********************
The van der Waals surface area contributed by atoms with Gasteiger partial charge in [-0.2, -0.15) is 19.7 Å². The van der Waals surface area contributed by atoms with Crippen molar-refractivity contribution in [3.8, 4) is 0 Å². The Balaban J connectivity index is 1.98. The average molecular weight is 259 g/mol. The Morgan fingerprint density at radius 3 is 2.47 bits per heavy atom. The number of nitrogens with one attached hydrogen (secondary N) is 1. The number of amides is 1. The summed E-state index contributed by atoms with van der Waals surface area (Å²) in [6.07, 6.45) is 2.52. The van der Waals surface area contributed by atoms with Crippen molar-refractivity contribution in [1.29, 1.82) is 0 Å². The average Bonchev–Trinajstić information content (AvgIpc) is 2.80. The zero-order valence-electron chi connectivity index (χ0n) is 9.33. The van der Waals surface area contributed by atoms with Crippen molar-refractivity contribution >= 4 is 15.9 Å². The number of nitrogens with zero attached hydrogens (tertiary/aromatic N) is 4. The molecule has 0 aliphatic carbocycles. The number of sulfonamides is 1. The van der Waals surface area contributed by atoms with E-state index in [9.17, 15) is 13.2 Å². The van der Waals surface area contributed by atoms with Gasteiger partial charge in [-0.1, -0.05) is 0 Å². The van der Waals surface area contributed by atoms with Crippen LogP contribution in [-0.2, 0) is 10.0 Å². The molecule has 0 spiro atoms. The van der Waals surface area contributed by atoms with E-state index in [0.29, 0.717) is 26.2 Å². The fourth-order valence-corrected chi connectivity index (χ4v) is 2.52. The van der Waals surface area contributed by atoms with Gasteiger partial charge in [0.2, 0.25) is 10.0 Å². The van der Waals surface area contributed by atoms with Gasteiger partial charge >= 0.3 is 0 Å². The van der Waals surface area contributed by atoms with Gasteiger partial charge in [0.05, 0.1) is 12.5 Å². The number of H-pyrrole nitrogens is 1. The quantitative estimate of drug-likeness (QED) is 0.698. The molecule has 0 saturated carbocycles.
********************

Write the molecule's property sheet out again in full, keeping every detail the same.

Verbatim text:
The van der Waals surface area contributed by atoms with Gasteiger partial charge in [-0.2, -0.15) is 19.7 Å². The van der Waals surface area contributed by atoms with Crippen molar-refractivity contribution in [3.8, 4) is 0 Å². The Balaban J connectivity index is 1.98. The average molecular weight is 259 g/mol. The Morgan fingerprint density at radius 3 is 2.47 bits per heavy atom. The number of nitrogens with one attached hydrogen (secondary N) is 1. The number of amides is 1. The summed E-state index contributed by atoms with van der Waals surface area (Å²) in [6.07, 6.45) is 2.52. The van der Waals surface area contributed by atoms with Crippen molar-refractivity contribution in [1.29, 1.82) is 0 Å². The average Bonchev–Trinajstić information content (AvgIpc) is 2.80. The zero-order valence-electron chi connectivity index (χ0n) is 9.33. The van der Waals surface area contributed by atoms with Crippen molar-refractivity contribution >= 4 is 15.9 Å². The number of nitrogens with zero attached hydrogens (tertiary/aromatic N) is 4. The molecule has 0 aliphatic carbocycles. The number of sulfonamides is 1. The van der Waals surface area contributed by atoms with E-state index in [9.17, 15) is 13.2 Å². The van der Waals surface area contributed by atoms with Gasteiger partial charge in [-0.1, -0.05) is 0 Å². The van der Waals surface area contributed by atoms with Crippen LogP contribution in [-0.2, 0) is 10.0 Å². The molecule has 0 spiro atoms. The van der Waals surface area contributed by atoms with E-state index in [0.29, 0.717) is 26.2 Å². The fourth-order valence-corrected chi connectivity index (χ4v) is 2.52. The van der Waals surface area contributed by atoms with Gasteiger partial charge in [0.2, 0.25) is 10.0 Å². The van der Waals surface area contributed by atoms with Gasteiger partial charge >= 0.3 is 0 Å². The van der Waals surface area contributed by atoms with Gasteiger partial charge in [0.05, 0.1) is 12.5 Å². The number of H-pyrrole nitrogens is 1. The quantitative estimate of drug-likeness (QED) is 0.698. The molecule has 0 saturated carbocycles.